Steak 'N Shake Almost Became A Different Restaurant. Here's Why

While munching on those long, salty strips of tater heaven known as Steak 'n Shake's Thin 'n Crispy Fries, it is hard to believe that the restaurant we know and love today almost became something — shudder — entirely different. The potentially devastating turn took place around 1969 when the chain was sold to Longchamps, Inc. who, at the time, owned a chain of steakhouse-themed restaurants on the East Coast (via Restaruant-ing Through History).

But, Longchamps had different ideas for Steak 'n Shake, including simplifying food preparation. According to Mental Floss, they implemented cost efficiencies, like making shakes from a mix (yikes!) rather than using ice cream. But the shareholders were not happy. Only three years after acquiring the company, Longchamps was accused of negligence, and they sold their interest to the Franklin Corporation (via Future Blind). It was Robert Cronin of the Franklin Corporation who, thankfully, got Steak n' Shake back on the right, homemade track, bringing the restaurant closer to its roots.

Steak 'n Shake has had a lot of shake-ups

It's not surprising there have been a lot of things shaken up throughout Steak 'n Shake's long history (and not just the red velvet, chocolate chip cookie dough, or yellow birthday cake in their delicious shakes). The chain's story goes back to prohibition, making it the fourth oldest restaurant chain in the world (via Future Blind). When Edith and Gus Belt were no longer able to make money from beer sales at their combination gas station and fried chicken joint, the duo pivoted to steakburgers, gifting the world Steak 'n Shake in 1934 (via Steak 'n Shake).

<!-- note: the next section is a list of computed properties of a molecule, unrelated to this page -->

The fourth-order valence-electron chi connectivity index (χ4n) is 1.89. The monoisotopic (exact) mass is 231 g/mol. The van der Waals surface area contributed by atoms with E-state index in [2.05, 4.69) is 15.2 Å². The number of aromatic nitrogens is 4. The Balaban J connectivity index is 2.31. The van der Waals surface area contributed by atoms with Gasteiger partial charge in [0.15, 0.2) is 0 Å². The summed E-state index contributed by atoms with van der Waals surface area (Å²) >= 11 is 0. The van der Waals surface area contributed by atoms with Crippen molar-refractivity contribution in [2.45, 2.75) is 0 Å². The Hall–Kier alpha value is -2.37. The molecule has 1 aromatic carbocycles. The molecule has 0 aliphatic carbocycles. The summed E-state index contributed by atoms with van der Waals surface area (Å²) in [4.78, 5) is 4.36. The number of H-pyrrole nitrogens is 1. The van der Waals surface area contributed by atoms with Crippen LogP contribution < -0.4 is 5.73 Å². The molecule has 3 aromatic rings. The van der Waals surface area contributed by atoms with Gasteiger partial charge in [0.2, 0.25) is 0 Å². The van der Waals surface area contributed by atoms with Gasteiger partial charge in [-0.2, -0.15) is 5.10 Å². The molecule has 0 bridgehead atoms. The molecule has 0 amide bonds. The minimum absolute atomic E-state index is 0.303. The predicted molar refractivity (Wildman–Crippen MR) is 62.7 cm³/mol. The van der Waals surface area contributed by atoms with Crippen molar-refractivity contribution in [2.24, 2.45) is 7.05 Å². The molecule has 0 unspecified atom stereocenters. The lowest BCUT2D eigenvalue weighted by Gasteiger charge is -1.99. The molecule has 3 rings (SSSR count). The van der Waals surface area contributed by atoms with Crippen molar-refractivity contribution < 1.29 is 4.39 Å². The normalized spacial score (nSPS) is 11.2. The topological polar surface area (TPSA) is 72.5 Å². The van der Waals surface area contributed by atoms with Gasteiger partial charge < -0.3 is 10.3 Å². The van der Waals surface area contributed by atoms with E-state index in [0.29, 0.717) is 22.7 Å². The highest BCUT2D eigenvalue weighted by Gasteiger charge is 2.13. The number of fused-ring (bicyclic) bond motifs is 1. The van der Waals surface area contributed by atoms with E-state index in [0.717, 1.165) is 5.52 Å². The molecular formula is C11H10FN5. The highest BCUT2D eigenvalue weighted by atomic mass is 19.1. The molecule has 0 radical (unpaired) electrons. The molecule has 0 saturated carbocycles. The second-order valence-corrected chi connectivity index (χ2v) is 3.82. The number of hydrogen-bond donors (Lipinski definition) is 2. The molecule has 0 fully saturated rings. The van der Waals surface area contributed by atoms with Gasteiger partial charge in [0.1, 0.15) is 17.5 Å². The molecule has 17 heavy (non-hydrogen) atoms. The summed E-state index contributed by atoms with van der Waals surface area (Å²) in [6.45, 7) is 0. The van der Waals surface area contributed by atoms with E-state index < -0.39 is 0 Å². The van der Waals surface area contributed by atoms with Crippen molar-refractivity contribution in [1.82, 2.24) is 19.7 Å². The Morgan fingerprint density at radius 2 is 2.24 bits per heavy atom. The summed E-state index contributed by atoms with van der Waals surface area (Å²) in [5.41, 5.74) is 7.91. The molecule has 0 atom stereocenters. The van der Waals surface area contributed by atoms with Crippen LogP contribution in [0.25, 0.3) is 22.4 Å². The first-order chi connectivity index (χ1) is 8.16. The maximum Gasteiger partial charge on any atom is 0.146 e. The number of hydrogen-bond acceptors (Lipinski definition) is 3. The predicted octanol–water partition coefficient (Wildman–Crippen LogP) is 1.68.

After Gus passed away, Edith expanded the chain, until it was sold to Longchamps. According to Future Blind, after Longchamps sold to the Franklin Corporation, Robert Cronin ran the company for a decade. It was later sold to Ed W. Kelley, who ran Steak 'n Shake as Chairman of the Board of Directors from 1981 through the 1990s. When the chain suffered declining sales for years, Sardar Biglari took over in 2008 via a proxy fight. 

Unfortunately for steakburger fans (and fans of those dream-worthy fries, and did we mention they have chili?), Steak 'n Shake's future remains unclear. According to Restaurant Business Online, the chain has closed around 100 locations since the end of 2018. So, if you are waiting for the right time to order a Frisco Melt (maybe split it into a couple of meals), the right time might be sooner rather than later.